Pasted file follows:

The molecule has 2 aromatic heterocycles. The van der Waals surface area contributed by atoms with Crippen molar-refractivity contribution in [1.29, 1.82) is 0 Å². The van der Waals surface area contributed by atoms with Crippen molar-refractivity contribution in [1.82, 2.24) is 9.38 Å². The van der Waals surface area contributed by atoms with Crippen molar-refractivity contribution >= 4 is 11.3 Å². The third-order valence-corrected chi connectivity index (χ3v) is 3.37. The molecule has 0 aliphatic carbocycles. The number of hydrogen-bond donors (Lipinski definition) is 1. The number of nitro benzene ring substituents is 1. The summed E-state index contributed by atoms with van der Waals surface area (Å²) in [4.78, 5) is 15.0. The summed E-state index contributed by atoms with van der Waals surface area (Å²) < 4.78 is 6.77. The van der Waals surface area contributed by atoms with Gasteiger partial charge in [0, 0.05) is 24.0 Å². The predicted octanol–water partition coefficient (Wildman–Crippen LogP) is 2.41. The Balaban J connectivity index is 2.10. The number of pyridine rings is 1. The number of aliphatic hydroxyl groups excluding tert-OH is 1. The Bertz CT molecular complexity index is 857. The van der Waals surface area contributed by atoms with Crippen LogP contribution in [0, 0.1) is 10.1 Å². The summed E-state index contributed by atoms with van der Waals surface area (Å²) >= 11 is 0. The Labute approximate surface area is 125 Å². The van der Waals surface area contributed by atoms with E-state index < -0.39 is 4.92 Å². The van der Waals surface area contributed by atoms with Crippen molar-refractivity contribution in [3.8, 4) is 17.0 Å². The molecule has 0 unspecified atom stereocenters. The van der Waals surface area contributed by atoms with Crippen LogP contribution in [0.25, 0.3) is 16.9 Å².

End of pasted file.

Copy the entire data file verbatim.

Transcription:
The molecule has 2 aromatic heterocycles. The van der Waals surface area contributed by atoms with Crippen molar-refractivity contribution in [1.29, 1.82) is 0 Å². The van der Waals surface area contributed by atoms with Crippen molar-refractivity contribution in [1.82, 2.24) is 9.38 Å². The van der Waals surface area contributed by atoms with Crippen molar-refractivity contribution >= 4 is 11.3 Å². The third-order valence-corrected chi connectivity index (χ3v) is 3.37. The molecule has 0 aliphatic carbocycles. The number of hydrogen-bond donors (Lipinski definition) is 1. The number of nitro benzene ring substituents is 1. The summed E-state index contributed by atoms with van der Waals surface area (Å²) in [4.78, 5) is 15.0. The summed E-state index contributed by atoms with van der Waals surface area (Å²) < 4.78 is 6.77. The van der Waals surface area contributed by atoms with Gasteiger partial charge in [0, 0.05) is 24.0 Å². The predicted octanol–water partition coefficient (Wildman–Crippen LogP) is 2.41. The Balaban J connectivity index is 2.10. The number of pyridine rings is 1. The number of aliphatic hydroxyl groups excluding tert-OH is 1. The Bertz CT molecular complexity index is 857. The van der Waals surface area contributed by atoms with Crippen LogP contribution in [0, 0.1) is 10.1 Å². The summed E-state index contributed by atoms with van der Waals surface area (Å²) >= 11 is 0. The Labute approximate surface area is 125 Å². The van der Waals surface area contributed by atoms with E-state index < -0.39 is 4.92 Å². The van der Waals surface area contributed by atoms with Crippen molar-refractivity contribution in [3.8, 4) is 17.0 Å². The molecule has 0 unspecified atom stereocenters. The van der Waals surface area contributed by atoms with Crippen LogP contribution in [0.25, 0.3) is 16.9 Å².